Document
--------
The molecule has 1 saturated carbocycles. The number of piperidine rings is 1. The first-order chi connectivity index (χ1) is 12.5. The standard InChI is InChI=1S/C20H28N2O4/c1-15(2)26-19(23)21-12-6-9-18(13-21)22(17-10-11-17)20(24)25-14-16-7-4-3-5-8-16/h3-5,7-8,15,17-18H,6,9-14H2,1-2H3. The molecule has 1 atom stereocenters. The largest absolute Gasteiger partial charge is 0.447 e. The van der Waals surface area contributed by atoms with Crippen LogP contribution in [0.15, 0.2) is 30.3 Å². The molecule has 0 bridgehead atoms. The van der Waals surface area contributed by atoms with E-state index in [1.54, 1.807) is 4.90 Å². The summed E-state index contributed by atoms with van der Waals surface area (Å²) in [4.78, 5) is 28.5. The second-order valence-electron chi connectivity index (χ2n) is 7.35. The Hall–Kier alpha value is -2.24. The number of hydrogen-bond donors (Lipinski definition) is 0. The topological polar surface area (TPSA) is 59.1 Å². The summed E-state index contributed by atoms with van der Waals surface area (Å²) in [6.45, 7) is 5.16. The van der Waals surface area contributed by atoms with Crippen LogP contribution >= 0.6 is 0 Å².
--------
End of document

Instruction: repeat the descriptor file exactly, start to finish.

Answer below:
The molecule has 1 saturated carbocycles. The number of piperidine rings is 1. The first-order chi connectivity index (χ1) is 12.5. The standard InChI is InChI=1S/C20H28N2O4/c1-15(2)26-19(23)21-12-6-9-18(13-21)22(17-10-11-17)20(24)25-14-16-7-4-3-5-8-16/h3-5,7-8,15,17-18H,6,9-14H2,1-2H3. The molecule has 1 atom stereocenters. The largest absolute Gasteiger partial charge is 0.447 e. The van der Waals surface area contributed by atoms with Crippen LogP contribution in [0.15, 0.2) is 30.3 Å². The molecule has 0 bridgehead atoms. The van der Waals surface area contributed by atoms with E-state index in [1.54, 1.807) is 4.90 Å². The summed E-state index contributed by atoms with van der Waals surface area (Å²) in [4.78, 5) is 28.5. The second-order valence-electron chi connectivity index (χ2n) is 7.35. The Hall–Kier alpha value is -2.24. The number of hydrogen-bond donors (Lipinski definition) is 0. The topological polar surface area (TPSA) is 59.1 Å². The summed E-state index contributed by atoms with van der Waals surface area (Å²) in [6.45, 7) is 5.16. The van der Waals surface area contributed by atoms with Crippen LogP contribution >= 0.6 is 0 Å².